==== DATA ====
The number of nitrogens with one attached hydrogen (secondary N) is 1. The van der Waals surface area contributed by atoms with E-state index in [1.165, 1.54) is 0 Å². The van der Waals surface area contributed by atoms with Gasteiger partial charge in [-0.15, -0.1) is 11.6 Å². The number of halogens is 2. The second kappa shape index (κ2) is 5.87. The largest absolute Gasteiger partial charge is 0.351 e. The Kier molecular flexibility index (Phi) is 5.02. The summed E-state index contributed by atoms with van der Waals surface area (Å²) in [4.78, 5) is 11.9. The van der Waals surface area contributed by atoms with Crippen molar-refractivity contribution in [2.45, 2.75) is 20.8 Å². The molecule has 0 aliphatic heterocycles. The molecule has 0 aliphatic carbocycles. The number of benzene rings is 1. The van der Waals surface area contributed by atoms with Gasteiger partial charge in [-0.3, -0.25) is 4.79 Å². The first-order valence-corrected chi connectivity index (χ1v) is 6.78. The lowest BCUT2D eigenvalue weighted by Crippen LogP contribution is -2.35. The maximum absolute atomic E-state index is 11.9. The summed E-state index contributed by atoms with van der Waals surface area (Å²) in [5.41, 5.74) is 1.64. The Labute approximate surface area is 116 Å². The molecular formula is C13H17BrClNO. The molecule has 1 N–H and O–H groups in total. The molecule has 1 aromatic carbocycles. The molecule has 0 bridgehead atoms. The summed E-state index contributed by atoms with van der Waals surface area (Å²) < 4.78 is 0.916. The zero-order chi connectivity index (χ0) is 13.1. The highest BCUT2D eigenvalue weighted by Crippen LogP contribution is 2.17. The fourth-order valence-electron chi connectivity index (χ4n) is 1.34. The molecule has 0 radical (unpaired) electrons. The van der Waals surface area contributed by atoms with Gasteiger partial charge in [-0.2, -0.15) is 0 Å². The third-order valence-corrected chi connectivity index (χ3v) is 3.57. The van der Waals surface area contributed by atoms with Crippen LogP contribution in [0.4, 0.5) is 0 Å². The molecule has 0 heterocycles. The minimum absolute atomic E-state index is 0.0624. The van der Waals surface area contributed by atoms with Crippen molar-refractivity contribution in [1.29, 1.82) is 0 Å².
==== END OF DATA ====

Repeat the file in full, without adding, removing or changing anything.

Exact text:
The number of nitrogens with one attached hydrogen (secondary N) is 1. The van der Waals surface area contributed by atoms with E-state index in [1.165, 1.54) is 0 Å². The van der Waals surface area contributed by atoms with Gasteiger partial charge in [-0.15, -0.1) is 11.6 Å². The number of halogens is 2. The second kappa shape index (κ2) is 5.87. The largest absolute Gasteiger partial charge is 0.351 e. The Kier molecular flexibility index (Phi) is 5.02. The summed E-state index contributed by atoms with van der Waals surface area (Å²) in [4.78, 5) is 11.9. The van der Waals surface area contributed by atoms with Crippen molar-refractivity contribution in [2.45, 2.75) is 20.8 Å². The molecule has 0 aliphatic heterocycles. The molecule has 0 aliphatic carbocycles. The number of benzene rings is 1. The van der Waals surface area contributed by atoms with Gasteiger partial charge in [-0.3, -0.25) is 4.79 Å². The first-order valence-corrected chi connectivity index (χ1v) is 6.78. The lowest BCUT2D eigenvalue weighted by Crippen LogP contribution is -2.35. The maximum absolute atomic E-state index is 11.9. The summed E-state index contributed by atoms with van der Waals surface area (Å²) in [5.41, 5.74) is 1.64. The Labute approximate surface area is 116 Å². The molecular formula is C13H17BrClNO. The molecule has 1 N–H and O–H groups in total. The molecule has 1 aromatic carbocycles. The molecule has 0 bridgehead atoms. The summed E-state index contributed by atoms with van der Waals surface area (Å²) < 4.78 is 0.916. The zero-order chi connectivity index (χ0) is 13.1. The highest BCUT2D eigenvalue weighted by Crippen LogP contribution is 2.17. The fourth-order valence-electron chi connectivity index (χ4n) is 1.34. The molecule has 0 radical (unpaired) electrons. The van der Waals surface area contributed by atoms with Gasteiger partial charge in [-0.2, -0.15) is 0 Å². The third-order valence-corrected chi connectivity index (χ3v) is 3.57. The van der Waals surface area contributed by atoms with Crippen LogP contribution in [0.4, 0.5) is 0 Å². The molecule has 0 heterocycles. The minimum absolute atomic E-state index is 0.0624. The van der Waals surface area contributed by atoms with Crippen molar-refractivity contribution in [1.29, 1.82) is 0 Å².